The term ‘Hamara Bajaj’ stirs up nostalgia and there isn’t anyone in India who hasn’t heard this. The Bajaj Group was found by Jamnalal Bajaj in 1926, and has business interests in various areas such as iron and steel, finance, travel, insurance and home appliances, but Bajaj Auto clearly remains the most important and admired of the lot, which truly serves as a global brand.
Bajaj auto started in 1945 and initially imported and sold two and three wheelers in the country. After more than a decade, it ventured into manufacturing the same and obtained a license from Piaggio to make Vespa scooters. The company went public in 1960. After the entry of motorcycles in the 1986, the company worked to change its image to become a two-wheeler brand of repute.
And one ad that worked well in imprinting the brands name in everyone’s mind, is the iconic ‘Buland bharat ki buland tasweer’ advertisement in 1989. This was the time, Bajaj enjoyed monopoly but at the same time knew, that this monopoly would not last. And hence to capitalise on whatever time they had, Bajaj used the concept of evoking emotions of national pride, which fended of competition for a few years. The “Chetak” was bought into the market, branded as a product of pride in an Indian household. However, the product failed miserably, and the Bajaj was just getting started on a road downhill.
The next decade proved to be difficult for Bajaj Auto, mainly owing to the indurating up of competition. The launch of Hero Honda’s Activa with its electric starting feature got Bajaj to stop the production of Chetak. Though in order to respond to competition it came up with Kristal. However, the two-wheeler failed and Bajaj Auto exited the two-wheeler segment in 2009.
And then came the repositioning. The start of the new century saw its anthem Hamara Bajaj being relaunched in a new avatar in 2001. The real success came in, with ‘Pulsar’ being launched in 2001 in two variants- 150 and 180 cc. The bikes were a massive success and by 2011 Bajaj Auto’s market share rose to 27%.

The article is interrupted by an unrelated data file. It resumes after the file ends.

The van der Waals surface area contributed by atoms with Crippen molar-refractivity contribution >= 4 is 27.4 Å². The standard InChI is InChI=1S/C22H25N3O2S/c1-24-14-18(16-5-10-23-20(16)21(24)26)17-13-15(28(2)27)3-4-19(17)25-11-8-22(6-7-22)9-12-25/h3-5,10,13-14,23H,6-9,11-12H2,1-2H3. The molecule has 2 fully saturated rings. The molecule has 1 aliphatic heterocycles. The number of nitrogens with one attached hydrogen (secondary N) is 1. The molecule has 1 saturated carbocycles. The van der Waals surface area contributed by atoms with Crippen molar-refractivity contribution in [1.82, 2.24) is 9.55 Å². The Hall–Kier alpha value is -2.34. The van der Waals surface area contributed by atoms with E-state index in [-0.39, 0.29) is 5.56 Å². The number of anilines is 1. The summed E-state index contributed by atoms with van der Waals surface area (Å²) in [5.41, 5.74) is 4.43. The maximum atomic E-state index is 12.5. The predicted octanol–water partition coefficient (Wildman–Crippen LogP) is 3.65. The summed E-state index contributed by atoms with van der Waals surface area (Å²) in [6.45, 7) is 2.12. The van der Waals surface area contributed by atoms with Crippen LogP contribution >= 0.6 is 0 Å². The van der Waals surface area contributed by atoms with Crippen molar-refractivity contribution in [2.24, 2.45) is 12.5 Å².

However, Bajaj has always been fighting tough competition from other brands. And this time, it was from Japanese giant Honda. But then again, Bajaj rose and this time, it was on a worldwide scale.
After the success of Pulsar, Bajaj realised it had potential to serve international markets too. The company that started with importing two wheelers now started exporting them. In 2007, Bajaj sold as many Pulsars in Columbia, as in India. The brand was already a market leader in Indonesia, in the three-wheeler segments. And so, they projected themselves as a renowned and high-quality brand, setting up exclusive showrooms, in the island nation too.
Similarly, Chinese bikes were giving tough competition to Bajaj bikes in the African nation of Nigeria. And to combat the same, Bajaj Auto launched its iconic “Boxer “at 25% higher price, but projected itself to be more fuel efficient. And this strategy not only made successful in Nigeria, but also Sri Lanka, Philippines, Bangladesh and Columbia.
Bajaj has been that one Indian brand, which never fails to stir pride for one’s nation. And this is evident from its latest campaigns as well. Titled “Hum se hai Yeh Jahan” the worlds favourite Indian, has always risen and navigated through tough times with resilience and rapidity.